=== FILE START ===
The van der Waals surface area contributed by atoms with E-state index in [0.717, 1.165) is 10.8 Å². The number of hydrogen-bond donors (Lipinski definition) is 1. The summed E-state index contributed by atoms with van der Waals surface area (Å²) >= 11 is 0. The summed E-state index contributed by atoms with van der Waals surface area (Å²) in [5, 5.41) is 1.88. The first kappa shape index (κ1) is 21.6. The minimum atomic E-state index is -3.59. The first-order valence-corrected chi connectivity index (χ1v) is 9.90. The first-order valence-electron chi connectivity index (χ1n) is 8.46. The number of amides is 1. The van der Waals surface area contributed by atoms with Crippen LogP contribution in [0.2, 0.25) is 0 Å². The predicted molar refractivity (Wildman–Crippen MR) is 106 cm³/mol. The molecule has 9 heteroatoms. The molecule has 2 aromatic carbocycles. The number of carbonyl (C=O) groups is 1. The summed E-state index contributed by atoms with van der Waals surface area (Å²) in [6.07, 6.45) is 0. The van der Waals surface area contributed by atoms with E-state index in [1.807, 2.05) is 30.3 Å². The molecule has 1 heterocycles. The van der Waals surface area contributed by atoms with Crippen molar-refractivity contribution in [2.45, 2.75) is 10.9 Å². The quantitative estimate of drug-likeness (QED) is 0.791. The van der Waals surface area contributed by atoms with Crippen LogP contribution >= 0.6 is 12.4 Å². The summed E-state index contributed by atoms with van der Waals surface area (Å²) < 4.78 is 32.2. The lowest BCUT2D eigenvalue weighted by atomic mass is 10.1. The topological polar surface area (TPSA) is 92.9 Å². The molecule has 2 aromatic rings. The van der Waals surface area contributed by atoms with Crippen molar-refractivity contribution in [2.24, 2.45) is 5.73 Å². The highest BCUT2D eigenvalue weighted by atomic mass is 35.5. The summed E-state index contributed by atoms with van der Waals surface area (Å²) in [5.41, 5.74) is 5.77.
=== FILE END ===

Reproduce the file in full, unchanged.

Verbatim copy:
The van der Waals surface area contributed by atoms with E-state index in [0.717, 1.165) is 10.8 Å². The number of hydrogen-bond donors (Lipinski definition) is 1. The summed E-state index contributed by atoms with van der Waals surface area (Å²) >= 11 is 0. The summed E-state index contributed by atoms with van der Waals surface area (Å²) in [5, 5.41) is 1.88. The first kappa shape index (κ1) is 21.6. The minimum atomic E-state index is -3.59. The first-order valence-corrected chi connectivity index (χ1v) is 9.90. The first-order valence-electron chi connectivity index (χ1n) is 8.46. The number of amides is 1. The van der Waals surface area contributed by atoms with Crippen LogP contribution in [0.2, 0.25) is 0 Å². The predicted molar refractivity (Wildman–Crippen MR) is 106 cm³/mol. The molecule has 9 heteroatoms. The molecule has 2 aromatic carbocycles. The number of carbonyl (C=O) groups is 1. The summed E-state index contributed by atoms with van der Waals surface area (Å²) in [6.07, 6.45) is 0. The van der Waals surface area contributed by atoms with E-state index in [1.807, 2.05) is 30.3 Å². The molecule has 1 heterocycles. The van der Waals surface area contributed by atoms with Crippen molar-refractivity contribution in [2.45, 2.75) is 10.9 Å². The quantitative estimate of drug-likeness (QED) is 0.791. The van der Waals surface area contributed by atoms with Crippen LogP contribution >= 0.6 is 12.4 Å². The summed E-state index contributed by atoms with van der Waals surface area (Å²) < 4.78 is 32.2. The lowest BCUT2D eigenvalue weighted by atomic mass is 10.1. The topological polar surface area (TPSA) is 92.9 Å². The molecule has 2 aromatic rings. The van der Waals surface area contributed by atoms with Crippen molar-refractivity contribution in [2.24, 2.45) is 5.73 Å². The highest BCUT2D eigenvalue weighted by atomic mass is 35.5. The summed E-state index contributed by atoms with van der Waals surface area (Å²) in [5.41, 5.74) is 5.77.